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Visual artists Nisha Sembi and Amman Desai just concluded “Our Name is Rebel,” their joint month-long show of artwork inspired by Bay Area’s South Asian American people’s movements. Sembi designed a striking wall-sized street art-inspired mural honoring young Ghadar Party martyr Kartar Singh Sarabha, including text handwritten in English, Urdu, and Punjabi. (The mural is visible at Guerilla Cafe in Berkeley, California.) Another of her paintings brings to life the Ghadar Party’s printing press, the source of their revolutionary literature. An artist and organizer, Sembi says it’s an honor to be able to create work dedicated toward popularizing the Ghadar story.

At the “Our Name is Rebel” show, Amman Desai unveiled a new linocut image of anarchist Ghadar philosopher Har Dayal, one of the co-founders of the party. He also showed off an intricate pen and ink image of Ghadar veteran Kartar Dhillon, who started her life in the Ghadar Party, but went on to work in a variety of California movements, participating in worker organizing campaigns, supporting the Black Panther Party, and even founding the San Francisco-based “Chaat” performance art collective in the 1990s (making her quite literally a foremother to the new wave of young artist-activists).

Some Ghadar-inspired artists make very explicit connections between the issues of the 1910s and the 2010s. DJ Drrrty Poonjabi recorded his new track “Ghadar di Gunj” for Beats for Bangladesh, a fundraiser album supporting worker struggles in Bangladesh in the wake of the Rana Plaza disaster. “I wanted to connect musically,” he explains, “the Ghadar struggles and inspiring legacy with the oppression these Bangladeshi laborers are facing today, and also express solidarity with all colonized, racialized, dispossessed, and oppressed working people of color worldwide.”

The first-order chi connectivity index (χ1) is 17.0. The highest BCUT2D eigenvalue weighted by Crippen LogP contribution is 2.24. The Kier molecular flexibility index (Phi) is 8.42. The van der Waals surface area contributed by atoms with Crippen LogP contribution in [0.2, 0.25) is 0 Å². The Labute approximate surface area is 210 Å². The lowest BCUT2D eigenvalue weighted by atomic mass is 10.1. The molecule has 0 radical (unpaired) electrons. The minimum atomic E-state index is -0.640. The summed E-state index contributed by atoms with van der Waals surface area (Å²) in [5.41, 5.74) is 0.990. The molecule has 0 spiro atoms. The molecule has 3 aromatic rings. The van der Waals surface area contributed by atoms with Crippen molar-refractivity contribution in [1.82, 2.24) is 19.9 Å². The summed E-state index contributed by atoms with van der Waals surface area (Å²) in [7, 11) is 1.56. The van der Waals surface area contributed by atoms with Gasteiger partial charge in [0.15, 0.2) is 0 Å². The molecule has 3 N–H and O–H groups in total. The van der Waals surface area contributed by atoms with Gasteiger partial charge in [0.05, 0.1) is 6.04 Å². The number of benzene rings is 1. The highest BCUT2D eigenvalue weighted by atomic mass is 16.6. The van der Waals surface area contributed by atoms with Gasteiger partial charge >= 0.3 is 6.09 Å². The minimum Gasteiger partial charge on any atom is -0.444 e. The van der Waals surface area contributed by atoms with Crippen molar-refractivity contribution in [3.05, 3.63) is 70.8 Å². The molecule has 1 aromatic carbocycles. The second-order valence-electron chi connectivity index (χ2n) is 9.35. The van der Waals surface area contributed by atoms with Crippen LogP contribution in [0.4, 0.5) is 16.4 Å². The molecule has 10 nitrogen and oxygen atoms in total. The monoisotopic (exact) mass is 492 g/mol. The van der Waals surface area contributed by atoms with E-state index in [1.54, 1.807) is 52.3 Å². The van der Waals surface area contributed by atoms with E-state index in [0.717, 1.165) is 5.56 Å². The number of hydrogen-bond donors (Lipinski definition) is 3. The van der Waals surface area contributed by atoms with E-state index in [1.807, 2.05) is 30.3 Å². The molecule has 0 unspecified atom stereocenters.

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Across the country there have been many commemorative events organized. In Los Angeles on June 16, 2013, the event focused on discussions explaining the history of the Ghadar movement and how the threads of these trailblazers are intertwined within our immigrant lives. A similar event was organized on June 29 in Atlanta and another in Washington, D.C on July 28. The event in DC was organized by Global Organization of People of Indian Origin (GOPIO). The speakers talked about the Party’s organizational ability and its network of support within academic institutions like Berkeley and Stanford and its resemblance to the Irish push for independence, which was also characterized by turbulence, fervor and sacrifices.

As for me, I’ve finally found my own path to the Ghadar legacy, many years after my Partha-uncle began sharing his stories with me. My partner, Barnali Ghosh, and I now curate the Berkeley South Asian Radical History Walking Tour, a monthly history experience that uses storytelling, street theater, and poetry to make the history of South Asian American organizing come alive. On the tour, I play the role of a Ghadarite; Ghosh and I wrote the monologue in a way that hints at contemporary immigrant rights and food justice campaigns, so audiences can walk away thinking of Ghadar in the context of living movements.

Histories can be remembered in different ways. (The story of the Punjabi Mexicans, for example, is sometimes shared as a kind of multicultural trivia, without much relevance for the way we live today.) While they use different approaches, a new generation of South Asian American artist-activists is starting to converge on a shared reading of Ghadar history that very explicitly foregrounds its contemporary relevance. One hundred years on, the Ghadar Party continues to inspire the creation of revolutionary new histories.

Anirvan Chatterjee is a techie, entrepreneur, and climate activist from Berkeley, California. Find him online at www.chatterjee.net and @anirvan